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After days of struggle, Suez cargo ship set free

Salvage teams assisted by forces more powerful than any machine: the moon and the tides
 boat navigating in front of Ever Given cargo ship
boat navigating in front of Ever Given cargo ship
File Picture

Vivian Yee And Marc Santora   |   New York   |   Published 30.03.21, 02:17 AM

The mammoth cargo ship blocking one of the world’s most vital maritime arteries was wrenched from the shoreline and finally set free on Monday, raising hopes that traffic could soon resume in the Suez Canal and limit the economic fallout of the disruption.

Salvage teams, working on land and water for six days and nights, were ultimately assisted by forces more powerful than any machine rushed to the scene: the moon and the tides.


The ship was ultimately set free at around 3pm (local time), according to shipping officials. Horns blared in celebration as images emerged on social media of the once stuck ship on the move. But just as the tides rose and fell, optimism waxed and waned throughout the day on Monday as each bit of encouraging news was met with words of caution.

The stern, or the back of the ship, was clearly free from the land early on Monday. But for hours until the ship was finally freed, it had remained uncertain if the ship’s bow had been truly pulled from the mud and muck on the banks of the canal.

Salvage crews had worked around a schedule largely dictated by the tides: working to make progress during the six hours it would take for the water to go from low point to high and then back again.

With a full moon on Sunday, the following 24 hours had offered the best window to work, with a few extra inches of tidal flow providing a vital assist for their efforts.

Throughout the night on Sunday and into on Monday, tugboats worked in coordination with dredgers to return the 220,000-ton vessel to the water.

Then, just before dawn, the ship slowly regained buoyancy.

It was a turning point in one of the largest and most intense salvage operations in modern history, with the smooth functioning of the global trading system hanging in the balance The army of machine operators, engineers, tugboat captains, and other salvage operators knew they were in a race against time.

Each day of blockage put global supply chains another day closer to a full-blown crisis.

Vessels packed with the world’s goods — including cars, oil, livestock and laptops — usually flow through the canal with ease, supplying much of the globe as they traverse the quickest path from Asia and West Asia to Europe and the East Coast of the US.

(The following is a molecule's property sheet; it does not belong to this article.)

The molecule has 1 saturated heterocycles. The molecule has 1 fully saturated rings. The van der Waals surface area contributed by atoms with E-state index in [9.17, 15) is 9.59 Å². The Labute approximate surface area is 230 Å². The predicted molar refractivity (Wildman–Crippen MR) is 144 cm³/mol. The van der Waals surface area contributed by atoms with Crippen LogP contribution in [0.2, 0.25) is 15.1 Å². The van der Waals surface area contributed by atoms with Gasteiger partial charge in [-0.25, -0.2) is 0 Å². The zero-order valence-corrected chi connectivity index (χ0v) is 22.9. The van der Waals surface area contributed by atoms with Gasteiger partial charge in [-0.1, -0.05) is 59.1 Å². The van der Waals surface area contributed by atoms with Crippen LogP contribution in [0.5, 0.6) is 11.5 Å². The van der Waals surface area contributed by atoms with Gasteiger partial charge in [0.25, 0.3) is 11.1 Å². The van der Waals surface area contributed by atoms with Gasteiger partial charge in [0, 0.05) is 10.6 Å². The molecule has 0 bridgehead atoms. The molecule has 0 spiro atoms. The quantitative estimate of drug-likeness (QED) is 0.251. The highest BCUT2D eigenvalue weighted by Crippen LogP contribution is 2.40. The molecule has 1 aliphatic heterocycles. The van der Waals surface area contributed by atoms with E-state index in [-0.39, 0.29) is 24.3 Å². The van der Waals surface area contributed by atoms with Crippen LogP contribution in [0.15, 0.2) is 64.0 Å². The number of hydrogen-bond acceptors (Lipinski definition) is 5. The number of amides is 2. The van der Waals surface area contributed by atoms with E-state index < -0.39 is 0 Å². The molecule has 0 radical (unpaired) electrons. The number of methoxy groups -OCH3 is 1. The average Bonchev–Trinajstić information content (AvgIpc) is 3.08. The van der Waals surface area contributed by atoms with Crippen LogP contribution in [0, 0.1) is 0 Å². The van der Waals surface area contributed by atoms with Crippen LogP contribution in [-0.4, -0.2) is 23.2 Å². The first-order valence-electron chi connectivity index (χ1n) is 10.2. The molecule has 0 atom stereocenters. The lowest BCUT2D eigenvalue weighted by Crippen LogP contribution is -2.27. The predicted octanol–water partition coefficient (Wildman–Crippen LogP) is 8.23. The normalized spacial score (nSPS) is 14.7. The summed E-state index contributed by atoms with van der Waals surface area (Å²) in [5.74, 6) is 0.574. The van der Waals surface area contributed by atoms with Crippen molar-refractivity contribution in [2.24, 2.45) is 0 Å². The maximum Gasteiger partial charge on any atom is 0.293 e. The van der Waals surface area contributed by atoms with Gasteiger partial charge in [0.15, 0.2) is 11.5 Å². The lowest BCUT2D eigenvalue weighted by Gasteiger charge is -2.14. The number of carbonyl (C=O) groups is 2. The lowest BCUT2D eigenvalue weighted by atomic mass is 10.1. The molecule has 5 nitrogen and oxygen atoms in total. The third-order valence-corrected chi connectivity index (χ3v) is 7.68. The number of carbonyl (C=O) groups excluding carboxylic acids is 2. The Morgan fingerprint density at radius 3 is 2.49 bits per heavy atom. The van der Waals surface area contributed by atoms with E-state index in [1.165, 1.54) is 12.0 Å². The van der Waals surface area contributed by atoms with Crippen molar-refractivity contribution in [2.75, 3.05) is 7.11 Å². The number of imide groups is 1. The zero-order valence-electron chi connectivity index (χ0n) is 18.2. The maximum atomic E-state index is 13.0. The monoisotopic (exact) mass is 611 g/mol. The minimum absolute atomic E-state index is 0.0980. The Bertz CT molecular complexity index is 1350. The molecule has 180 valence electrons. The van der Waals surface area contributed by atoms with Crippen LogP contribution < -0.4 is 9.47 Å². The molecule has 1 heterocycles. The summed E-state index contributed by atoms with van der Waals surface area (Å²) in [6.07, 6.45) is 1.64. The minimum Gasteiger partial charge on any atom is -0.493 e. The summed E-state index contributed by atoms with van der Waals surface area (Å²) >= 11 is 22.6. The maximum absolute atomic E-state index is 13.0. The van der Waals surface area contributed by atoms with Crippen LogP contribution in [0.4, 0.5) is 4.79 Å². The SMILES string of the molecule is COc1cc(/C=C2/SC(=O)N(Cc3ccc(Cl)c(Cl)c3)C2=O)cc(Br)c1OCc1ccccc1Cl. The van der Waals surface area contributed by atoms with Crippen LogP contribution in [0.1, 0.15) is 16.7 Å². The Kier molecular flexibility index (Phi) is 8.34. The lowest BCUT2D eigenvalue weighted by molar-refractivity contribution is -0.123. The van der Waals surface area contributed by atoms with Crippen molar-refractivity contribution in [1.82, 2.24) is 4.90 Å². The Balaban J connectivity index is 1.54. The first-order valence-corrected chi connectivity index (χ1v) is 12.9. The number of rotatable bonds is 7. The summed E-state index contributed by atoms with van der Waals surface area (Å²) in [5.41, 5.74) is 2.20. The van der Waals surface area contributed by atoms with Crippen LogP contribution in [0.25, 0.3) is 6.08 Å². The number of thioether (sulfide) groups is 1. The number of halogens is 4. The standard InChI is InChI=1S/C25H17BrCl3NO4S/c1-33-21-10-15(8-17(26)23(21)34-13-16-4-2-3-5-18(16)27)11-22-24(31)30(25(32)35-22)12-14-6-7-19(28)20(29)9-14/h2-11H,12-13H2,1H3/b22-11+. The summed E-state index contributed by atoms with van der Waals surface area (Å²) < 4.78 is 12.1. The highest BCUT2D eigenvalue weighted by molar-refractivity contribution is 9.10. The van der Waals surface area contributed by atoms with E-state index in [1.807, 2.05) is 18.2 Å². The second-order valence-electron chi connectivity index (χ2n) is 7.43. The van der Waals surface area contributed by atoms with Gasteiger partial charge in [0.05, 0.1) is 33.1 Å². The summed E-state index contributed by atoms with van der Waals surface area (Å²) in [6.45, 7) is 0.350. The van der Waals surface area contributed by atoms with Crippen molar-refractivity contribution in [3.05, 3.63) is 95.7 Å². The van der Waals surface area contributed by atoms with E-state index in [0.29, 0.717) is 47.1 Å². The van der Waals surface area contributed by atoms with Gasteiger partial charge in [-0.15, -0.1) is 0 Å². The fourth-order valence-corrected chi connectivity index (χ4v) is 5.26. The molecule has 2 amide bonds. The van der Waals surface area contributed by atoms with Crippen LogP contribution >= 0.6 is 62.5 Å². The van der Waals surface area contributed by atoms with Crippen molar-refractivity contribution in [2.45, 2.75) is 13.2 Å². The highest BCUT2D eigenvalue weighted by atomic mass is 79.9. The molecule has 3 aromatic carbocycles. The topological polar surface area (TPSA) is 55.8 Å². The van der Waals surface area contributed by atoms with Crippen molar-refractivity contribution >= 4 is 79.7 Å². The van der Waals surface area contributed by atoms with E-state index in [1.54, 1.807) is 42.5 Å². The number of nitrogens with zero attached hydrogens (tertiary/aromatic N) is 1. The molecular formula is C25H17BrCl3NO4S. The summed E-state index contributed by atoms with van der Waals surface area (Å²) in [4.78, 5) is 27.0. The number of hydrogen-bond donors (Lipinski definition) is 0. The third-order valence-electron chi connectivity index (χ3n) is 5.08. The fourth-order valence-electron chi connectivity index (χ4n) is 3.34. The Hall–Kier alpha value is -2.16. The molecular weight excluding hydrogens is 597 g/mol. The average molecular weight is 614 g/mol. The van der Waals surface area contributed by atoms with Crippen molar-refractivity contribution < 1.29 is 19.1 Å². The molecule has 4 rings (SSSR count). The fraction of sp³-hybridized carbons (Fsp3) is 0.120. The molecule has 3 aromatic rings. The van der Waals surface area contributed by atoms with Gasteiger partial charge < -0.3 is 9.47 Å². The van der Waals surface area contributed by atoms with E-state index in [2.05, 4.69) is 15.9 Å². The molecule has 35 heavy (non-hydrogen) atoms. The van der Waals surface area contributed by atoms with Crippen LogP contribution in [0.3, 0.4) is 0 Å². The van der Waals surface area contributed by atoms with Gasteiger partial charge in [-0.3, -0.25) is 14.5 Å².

With concerns that the salvage operation could take weeks, some ships decided not to wait, turning to take the long way around the southern tip of Africa, a voyage that can add weeks to the journey and more than $26,000 a day in fuel costs.

Each bit of progress in moving the ship over the weekend was celebrated by the workers on the canal — tugboat horns blaring and shouts of joy often echoing in the desert dark.

Late on Saturday, tugboat drivers sounded off in celebration of what was up to that point the most visible sign of progress since the Ever Given ran aground lateon  Tuesday.

The 1,300-foot ship moved. It did not go far — just two degrees, or about 100 feet, according to shipping officials. But that came on top of progress from Friday, when canal officials said dredgers had managed to dig out the rear of the ship, freeing its rudder.

On Monday morning, the movement of the ship was even more dramatic — with tugboats able to almost completely straighten the vessel.

But it was still unclear whether the bulbous bow — a protrusion at the front of the ship just below the waterline — was truly free.

Peter Berdowski, the chief executive of Royal Boskalis Westminster, which has been appointed by Ever Given’s owner to help move the vessel, told the Dutch public broadcaster NOS on Monday that he understood the bow to be stuck “rock solid”.

“The ship is like a giant whale that we have to slide off the beach, back in the water,” he said early on Monday. Pulling the stern lose, he said, was the easy part.

“We shouldn’t start cheering just yet,” he cautioned.

A few hours after he made his remarks, President Abdel Fattah el-Sisi of Egypt celebrated the moment on Twitter, writing that “Egyptians have succeeded today in ending the crisis of the stuck ship in the Suez Canal despite the great complexities surrounding this situation in every aspect.”

New York Times News Service

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